Classical definition of probability.

Introduction :
The chances of happening or non happening of an event when expressed quantitatively is called probability. There  are mainly two definitions of probability. 
(i) Experimental                                        (ii) Theoretical
In this chapter, we will study about these two types of probability. Experimental probability approach is when we toss the coin one – million times or 10 million times, we observe that as the number of tosses increases the experimental probability of a head or a tail comes close to 0.5. This is experimental approach to probability. The basic difference between the experimental and theoretical approach to probability is that former is based on what has actually happened but later is based on prediction of what will happen

Probability – A Theoretical Approach

If an event A occurs m times and does not occurs n times. Then, the probability of occurence of event A, denoted by P(A) is given by 

Sum of the Probabilities of All the Elementary Event of an Experiment
 If E1 , E2 ..........., En be the n elementary events associated with a random experiment having exactly n outcomes, then P(E1) + P(E2) + .......... + P(En) = 1. 
 For example, when we toss a coin, the resulting elementary events are H and T. 


Simple problems on single events (not using set notation).

Illustration : 1
            A box contains 3 blue, 2 white and 4 red marbles. If a marble is drawn at random from the box, what is the probability that it will be 
            (i) white ?                  (ii) blue ?            (iii) Red ?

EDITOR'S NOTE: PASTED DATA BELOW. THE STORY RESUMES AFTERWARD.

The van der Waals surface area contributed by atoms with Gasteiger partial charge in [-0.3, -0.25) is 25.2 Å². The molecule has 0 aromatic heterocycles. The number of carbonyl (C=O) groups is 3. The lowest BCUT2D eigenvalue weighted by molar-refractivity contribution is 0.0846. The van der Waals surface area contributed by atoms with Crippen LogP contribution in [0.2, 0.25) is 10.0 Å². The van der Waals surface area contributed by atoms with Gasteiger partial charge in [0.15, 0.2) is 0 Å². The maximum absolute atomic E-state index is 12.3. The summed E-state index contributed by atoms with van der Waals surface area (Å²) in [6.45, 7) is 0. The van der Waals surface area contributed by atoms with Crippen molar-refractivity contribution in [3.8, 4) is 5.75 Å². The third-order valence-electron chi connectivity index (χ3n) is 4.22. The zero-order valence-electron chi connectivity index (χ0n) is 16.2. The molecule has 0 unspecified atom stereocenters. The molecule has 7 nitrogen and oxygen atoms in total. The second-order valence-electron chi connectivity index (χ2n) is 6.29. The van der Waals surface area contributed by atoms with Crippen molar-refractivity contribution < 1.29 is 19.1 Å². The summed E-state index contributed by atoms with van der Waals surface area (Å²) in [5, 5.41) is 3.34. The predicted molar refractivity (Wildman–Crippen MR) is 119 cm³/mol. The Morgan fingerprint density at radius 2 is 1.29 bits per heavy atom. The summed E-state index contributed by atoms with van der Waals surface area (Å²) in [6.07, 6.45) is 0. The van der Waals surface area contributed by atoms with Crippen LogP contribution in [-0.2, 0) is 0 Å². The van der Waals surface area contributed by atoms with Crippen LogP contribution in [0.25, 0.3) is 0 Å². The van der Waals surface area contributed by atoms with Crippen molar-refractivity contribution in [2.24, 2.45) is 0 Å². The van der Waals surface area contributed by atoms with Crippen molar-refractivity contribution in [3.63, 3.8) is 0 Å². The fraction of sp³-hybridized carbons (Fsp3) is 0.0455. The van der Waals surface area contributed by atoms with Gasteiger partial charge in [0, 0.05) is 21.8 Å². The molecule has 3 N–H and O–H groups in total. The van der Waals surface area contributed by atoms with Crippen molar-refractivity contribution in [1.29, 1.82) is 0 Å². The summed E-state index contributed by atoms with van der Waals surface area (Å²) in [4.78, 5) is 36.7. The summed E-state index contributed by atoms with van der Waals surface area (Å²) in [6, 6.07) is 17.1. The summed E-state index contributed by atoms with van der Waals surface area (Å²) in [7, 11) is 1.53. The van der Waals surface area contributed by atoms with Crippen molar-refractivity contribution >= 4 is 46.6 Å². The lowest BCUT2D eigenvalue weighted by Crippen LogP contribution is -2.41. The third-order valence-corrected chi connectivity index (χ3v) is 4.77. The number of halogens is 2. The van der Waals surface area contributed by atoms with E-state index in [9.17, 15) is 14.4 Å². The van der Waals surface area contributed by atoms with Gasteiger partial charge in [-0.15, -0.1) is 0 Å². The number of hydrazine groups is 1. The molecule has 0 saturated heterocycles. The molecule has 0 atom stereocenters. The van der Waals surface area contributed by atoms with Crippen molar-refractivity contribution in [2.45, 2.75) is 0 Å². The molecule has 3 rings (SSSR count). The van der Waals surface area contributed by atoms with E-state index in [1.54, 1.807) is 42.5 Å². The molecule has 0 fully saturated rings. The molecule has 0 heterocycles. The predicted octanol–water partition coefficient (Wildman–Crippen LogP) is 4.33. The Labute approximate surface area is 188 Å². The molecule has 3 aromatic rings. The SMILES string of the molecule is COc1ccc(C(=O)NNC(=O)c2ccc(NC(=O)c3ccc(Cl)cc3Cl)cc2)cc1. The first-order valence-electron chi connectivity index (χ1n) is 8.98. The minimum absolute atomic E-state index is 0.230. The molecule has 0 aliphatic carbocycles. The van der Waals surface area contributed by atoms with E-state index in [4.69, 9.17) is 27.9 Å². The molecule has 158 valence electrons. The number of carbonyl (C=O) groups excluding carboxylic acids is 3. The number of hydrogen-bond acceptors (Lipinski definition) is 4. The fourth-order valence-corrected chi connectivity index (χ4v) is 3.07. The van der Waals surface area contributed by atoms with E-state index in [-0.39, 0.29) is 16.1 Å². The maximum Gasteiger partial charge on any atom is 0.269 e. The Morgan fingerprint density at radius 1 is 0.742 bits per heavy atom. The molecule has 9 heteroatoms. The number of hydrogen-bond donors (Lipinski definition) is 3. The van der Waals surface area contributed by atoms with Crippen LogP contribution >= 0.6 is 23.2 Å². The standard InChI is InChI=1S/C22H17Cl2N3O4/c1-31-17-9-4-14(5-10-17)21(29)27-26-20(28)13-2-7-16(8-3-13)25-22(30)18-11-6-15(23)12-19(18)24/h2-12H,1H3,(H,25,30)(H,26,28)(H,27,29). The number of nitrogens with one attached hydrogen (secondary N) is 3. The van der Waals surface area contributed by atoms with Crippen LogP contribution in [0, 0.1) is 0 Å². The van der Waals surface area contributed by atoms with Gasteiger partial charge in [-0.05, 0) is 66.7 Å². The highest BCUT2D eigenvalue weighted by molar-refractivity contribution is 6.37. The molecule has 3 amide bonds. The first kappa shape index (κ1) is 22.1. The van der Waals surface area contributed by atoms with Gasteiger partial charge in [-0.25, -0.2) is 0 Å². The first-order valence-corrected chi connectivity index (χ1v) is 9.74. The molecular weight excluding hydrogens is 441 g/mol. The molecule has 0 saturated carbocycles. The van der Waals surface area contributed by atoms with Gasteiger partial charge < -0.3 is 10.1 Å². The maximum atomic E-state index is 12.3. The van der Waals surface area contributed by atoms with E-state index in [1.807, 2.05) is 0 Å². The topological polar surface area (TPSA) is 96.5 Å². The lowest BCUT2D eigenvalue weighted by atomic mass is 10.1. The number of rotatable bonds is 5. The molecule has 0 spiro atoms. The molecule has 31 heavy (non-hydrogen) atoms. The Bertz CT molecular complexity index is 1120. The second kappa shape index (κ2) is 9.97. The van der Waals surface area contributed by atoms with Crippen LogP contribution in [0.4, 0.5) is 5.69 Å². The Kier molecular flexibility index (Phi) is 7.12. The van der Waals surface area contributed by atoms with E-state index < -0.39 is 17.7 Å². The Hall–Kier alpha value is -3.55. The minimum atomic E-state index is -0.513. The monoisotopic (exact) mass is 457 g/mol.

Solution :
            Saying that a marble is drawn at random is a short way of saying that all the marbles are equally likely to be drawn. 
            Therefore, the number of possible outcomes = 3 + 2 + 4 = 9
            Let W denote the event ‘the marble is white’ , B denotes the event ‘the marble is blue’ and R denote the event ‘marble is red’.

Illustration : 2
       Two coins are tossed simultaneously. Find the probability of getting 
       (i) two heads        (ii) at least one head        (iii) no head. 
 Solution : 
       Let H denotes head and T denotes tail. 
       On tossing two coins simultaneously, all possible outcomes HH, HT, TH, TT = 4.

Illustration : 3
17 cards numbered 1, 2, 3, ........, 17 are put in a box and mixed throughly. One person draws a card from the box. Find the probability that the number on the card is 
 (i) odd        (ii) a prime    (iii) divisible by 3    (iv) divisible by 3 and 2 both. 
Solution :     
  (i) There are 9 odd numbered cards, namely 1, 3, 5, 7, 9, 11, 13, 15, 17. Out of these 9 cards one card can be drawn in 9 ways. 
      Favourable number of elementary events = 9
      Total number of elementary events = 17. 

(ii)     There are 7 prime numbered cards, namely. 2, 3, 5, 7, 11, 13, 17. Out of these 7 cards one card can be chosen in 7 ways.
         Favourable number of elementary events = 7 
         Total number of elementary events = 17


(iv)     If a number is divisible by both 3 and 2, then it is a multiple of 6. In cards bearing  number 1, 2, 3, ........17 there are only 2 cards which bear a number divisible by 3 and 2  both i.e., by 6.  These cards bear numbers 6 and 12. 
          Favourable number of elementary events = 2